What do you think this desert capital – Ouagadougou – has in common with more posh venues like Monte Carlo, Venice and Cannes? SIGNIS!
SIGNIS is the popular name for the World Catholic Association for Communication. It was founded in 2001 with the merger of UNDA (the International Catholic Association for Radio and Television) and OCIC (International Catholic Organization for Cinema and Audiovisual) both of which trace their origins back to Belgium in 1928.
As explained in its recent report, SIGNIS is an international non-profit , non-governmental association that brings together communications and media professionals from across the globe. Its members, over 140 from more than 100 countries, are united in their belief in a culture of peace shaped by respect for human dignity, justice and reconciliation. Its website (www.signis.net) demonstrates its conviction that creative energy expressed in quality media and communications can transform violent conflict, build tolerance, celebrate diversity and construct a culture of peace in our world. Members comprise individual professionals, associations and organizations – some of which have been featured in this column in the past such as Salt & Light Television Productions in Canada, Pauline Communications in the USA, and Tele-Lumiere in Lebanon.
Officially recognized by the Vatican as a lay ecclesial movement for professionals in the communications media, SIGNIS is its members and represents the tangible benefits of solidarity and support that derive from a worldwide network of communicators with national affiliates. The diversity of cultures and variety of professional experiences it uncovers give rise to “creative applications of communications for social transformation and cultural development.”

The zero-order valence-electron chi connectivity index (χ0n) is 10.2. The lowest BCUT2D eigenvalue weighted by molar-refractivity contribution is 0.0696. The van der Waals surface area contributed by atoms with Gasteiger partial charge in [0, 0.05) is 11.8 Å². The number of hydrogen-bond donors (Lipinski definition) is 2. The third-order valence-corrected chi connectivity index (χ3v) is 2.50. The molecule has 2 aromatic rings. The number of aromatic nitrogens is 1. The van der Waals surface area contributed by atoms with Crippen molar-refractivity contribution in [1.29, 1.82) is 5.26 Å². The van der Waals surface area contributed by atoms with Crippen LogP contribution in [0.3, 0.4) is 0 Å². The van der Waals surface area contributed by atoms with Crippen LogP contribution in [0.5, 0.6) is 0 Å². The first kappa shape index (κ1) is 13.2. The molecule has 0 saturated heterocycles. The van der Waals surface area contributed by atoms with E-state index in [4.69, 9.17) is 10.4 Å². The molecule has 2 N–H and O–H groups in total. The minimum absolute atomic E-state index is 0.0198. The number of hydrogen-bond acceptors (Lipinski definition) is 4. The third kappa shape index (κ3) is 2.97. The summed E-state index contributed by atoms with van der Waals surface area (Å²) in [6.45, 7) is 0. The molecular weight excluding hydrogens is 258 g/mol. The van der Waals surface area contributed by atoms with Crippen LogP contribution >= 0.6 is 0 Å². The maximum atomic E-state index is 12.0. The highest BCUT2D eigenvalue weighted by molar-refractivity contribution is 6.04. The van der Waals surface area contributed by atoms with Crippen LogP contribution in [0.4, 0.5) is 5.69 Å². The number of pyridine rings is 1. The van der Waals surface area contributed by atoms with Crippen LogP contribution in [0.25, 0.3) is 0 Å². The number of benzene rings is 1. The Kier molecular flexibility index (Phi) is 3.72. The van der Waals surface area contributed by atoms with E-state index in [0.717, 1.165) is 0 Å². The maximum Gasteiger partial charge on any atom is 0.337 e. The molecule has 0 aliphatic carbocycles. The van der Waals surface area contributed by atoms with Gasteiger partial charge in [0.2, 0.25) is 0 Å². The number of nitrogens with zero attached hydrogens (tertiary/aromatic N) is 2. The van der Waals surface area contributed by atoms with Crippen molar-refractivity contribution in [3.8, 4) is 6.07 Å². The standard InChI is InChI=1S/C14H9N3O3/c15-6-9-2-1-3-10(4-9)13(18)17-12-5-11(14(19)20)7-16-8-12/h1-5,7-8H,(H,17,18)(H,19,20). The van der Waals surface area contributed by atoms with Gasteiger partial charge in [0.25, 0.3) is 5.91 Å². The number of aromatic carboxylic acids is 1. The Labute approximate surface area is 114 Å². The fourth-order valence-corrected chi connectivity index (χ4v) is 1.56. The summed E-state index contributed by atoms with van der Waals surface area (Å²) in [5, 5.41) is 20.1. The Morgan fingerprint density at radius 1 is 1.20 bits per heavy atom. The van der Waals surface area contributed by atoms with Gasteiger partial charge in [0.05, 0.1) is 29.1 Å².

At both the regional and international level, SIGNIS convenes its members in order to promote networking, to build capacity and to exchange best practices in the use of the media to promote a culture of peace and human dignity. Eschewing the “top-down” approach to organization, it encourages and relies on the “bottom-up” initiative and creativity of its members and in so doing builds on the distinctive Gospel-inspired expressions of human dignity unique to the varied cultures of its members.
A particularly inspired endeavor sponsored by this international association is its work with young adult “video journalists.” In its conferences and through its networking, SIGNIS trains these aspiring journalists – who, like all their generation, are already competent in the technology – to report on news in a way deferential to justice and human dignity.
SIGNIS also provides “juries” at international film festivals, tribunals of Catholic and non-Catholic professionals who judge and reward works not just for their artistic and technical merits but also for their edifying qualities. These festivals occur in a surprising number and variety of venues: Milan, Toulouse, Hong Kong, Montevideo, Santo Domingo, and – as mentioned above – Cannes, Monte Carlo and Venice to name but a few. This is where the capital of Burkino Faso comes in. Even Ouagadougou’s film fest has been blessed by the presence of SIGNIS.
Given the prevailing nihilism, violence and secularism that pass for entertainment and commentary today one could understandably hope that SIGNIS and all it represents will succeed as a counter-cultural force. Surely when talented lay professionals who are committed to the message of the Gospel collaborate on improving the world through their ennobling and creative artistry great things could happen. Indeed, the very name of this international association and the global embrace of its purpose bring to mind that vision Constantine had at the Milvian Bridge before that battle which so influenced the course of civilization: In hoc signo…….
The kingdom advances on many fronts.